On October 28, 2021, Facebook CEO Mark Zuckerberg launched the Metaverse, changing the name of social media giant Facebook to META and promoting an alternative reality world. The plan may not have taken off as Zuckerberg planned, and investors have lost faith in the Meta CEO as he continues to push forward with his bet on the Metaverse.
Zuckerberg had funneled more than $36 billion into the failing venture since 2019, according to earnings reports released last month, and has seen more than $30 billion disappear in a matter of months, putting the company in financial peril.
Investors and analysts have blamed the company’s downfall on Zuckerberg and other executives shifting their focus from social media to the Metaverse, which has yet to gain sufficient interest. Share prices for the social media giant are now down nearly 70 percent over last year, but were trending upward following the report.
According to the damning financial statements, Reality Labs — the division that houses Metaverse and Facebook’s VR unit — reported just $5.3 billion in revenue for the year after a cumulative operating loss of $30.7 billion since funding for the venture began in 2019.
Costs and expenses for Reality Labs, the statements reveal, meanwhile, amounted to $12.5 billion for the year 2021 – even though the division only raked in $2.3 billion in revenue within that same span.
Investments for this year are now on track to exceed 2021, the data strongly suggests – with lab costs and expenses swelling to $10.8 billion within the initial months of 2022, a span that has seen the division report only $1.4 billion in revenue.
The troubling financial statements came on the heels of a third-quarter earnings report that further showed that Reality Labs had accumulated an operating loss of $9.4 billion over the first nine months of 2022 alone.
Top executives say they expect the losses to mount even further as the project shows no signs of slowing.
‘We do anticipate that Reality Labs operating losses in 2023 will grow significantly year-over-year,’ CFO David Wehner said after the results’ highly anticipated release.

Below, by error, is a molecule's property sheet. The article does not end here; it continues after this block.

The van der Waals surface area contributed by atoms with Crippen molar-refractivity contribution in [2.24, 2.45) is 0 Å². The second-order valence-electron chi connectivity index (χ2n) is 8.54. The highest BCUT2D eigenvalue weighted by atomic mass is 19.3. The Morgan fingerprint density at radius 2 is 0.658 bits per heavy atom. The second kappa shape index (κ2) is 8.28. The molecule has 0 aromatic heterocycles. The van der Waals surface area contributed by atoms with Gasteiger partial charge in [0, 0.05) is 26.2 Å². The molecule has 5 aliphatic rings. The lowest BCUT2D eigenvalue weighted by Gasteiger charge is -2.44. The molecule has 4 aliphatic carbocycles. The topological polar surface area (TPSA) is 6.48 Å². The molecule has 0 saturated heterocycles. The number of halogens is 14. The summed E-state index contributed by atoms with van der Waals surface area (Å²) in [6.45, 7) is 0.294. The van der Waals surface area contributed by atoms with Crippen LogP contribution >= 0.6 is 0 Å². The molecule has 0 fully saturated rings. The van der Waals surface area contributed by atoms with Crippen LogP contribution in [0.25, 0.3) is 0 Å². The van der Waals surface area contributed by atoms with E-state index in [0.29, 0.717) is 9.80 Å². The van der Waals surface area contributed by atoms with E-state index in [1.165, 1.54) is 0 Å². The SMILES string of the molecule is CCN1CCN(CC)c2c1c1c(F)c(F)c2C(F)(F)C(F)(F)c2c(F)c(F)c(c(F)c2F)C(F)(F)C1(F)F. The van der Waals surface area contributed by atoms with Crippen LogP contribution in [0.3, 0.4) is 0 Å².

Last month, Brad Gerstner, whose fund Altimeter Capital owns hundreds of millions of dollars worth of Meta shares, penned an open letter to the company making it clear that Zuckerberg is losing the trust of investors.
“Like many other companies in a zero-rate world — Meta has drifted into the land of excess — too many people, too many ideas, too little urgency,” he wrote. “This lack of focus and fitness is obscured when growth slows and technology changes.” Gerstner went on to write: “Meta needs to get its mojo back. Meta needs to rebuild confidence with investors, employees and the tech community in order to attract, inspire and retain the best people in the world,” he wrote. “In short, Meta needs to get fit and focused.”
He suggested reducing the company’s headcount by at least 20 percent by January and said the company should limit its investments in the Metaverse to no more than $5 billion per year.
The huge financial loss has given birth to rumors that Zuckerberg will step down at Meta. The rumors came as Facebook lays off large swaths of employees as the company’s profits sag.
The rumor circulating was that insiders had told The Leak that the 38-year-old has decided to step down as the head of Meta, the parent company of Facebook and Instagram. They say the decision ‘will not affect’ the Metaverse, Zuckerberg’s multi-billion dollar virtual reality project that has lost the company at least $30 billion.
But the company is being quick to squelch those rumors. Meta officials have denied the reports that billionaire Zuckerberg is planning to step down as CEO of the company he has built from the ground up, with Andy Stone, a communications official for the company, even tweeting on Tuesday: ‘This is false.’
This is false.
— Andy Stone (@andymstone) November 22, 2022
Giving his assessment of the financial loss for the company, Zuckerberg has blamed the losses on the recent launch of the company’s new Quest VR headset and the impact of the first full-year salaries for staff hired in 2022 – calling them the ‘biggest drivers’ for the concerning results.
In a move to put out the fire, the company is now laying off thousands of its employees as it seeks to improve its dire financial situation. It seems that much was gambled on the new venture into virtual reality.
Many of the new engineers who were brought on to work the controversial Metaverse over the past two years are expected to be on the chopping block, sources familiar with the matter told Business Insider. Zuckerberg was said to have appeared gloomy on the call announcing the layoffs earlier this month and admitted he was accountable for missteps made by Meta. He also said the company was overstaffed because he was overly optimistic about its growth.
Lori Goler, head of human resources at Meta, said employees who are let go will be given at least four months of salary as severance, sources told the Wall Street Journal.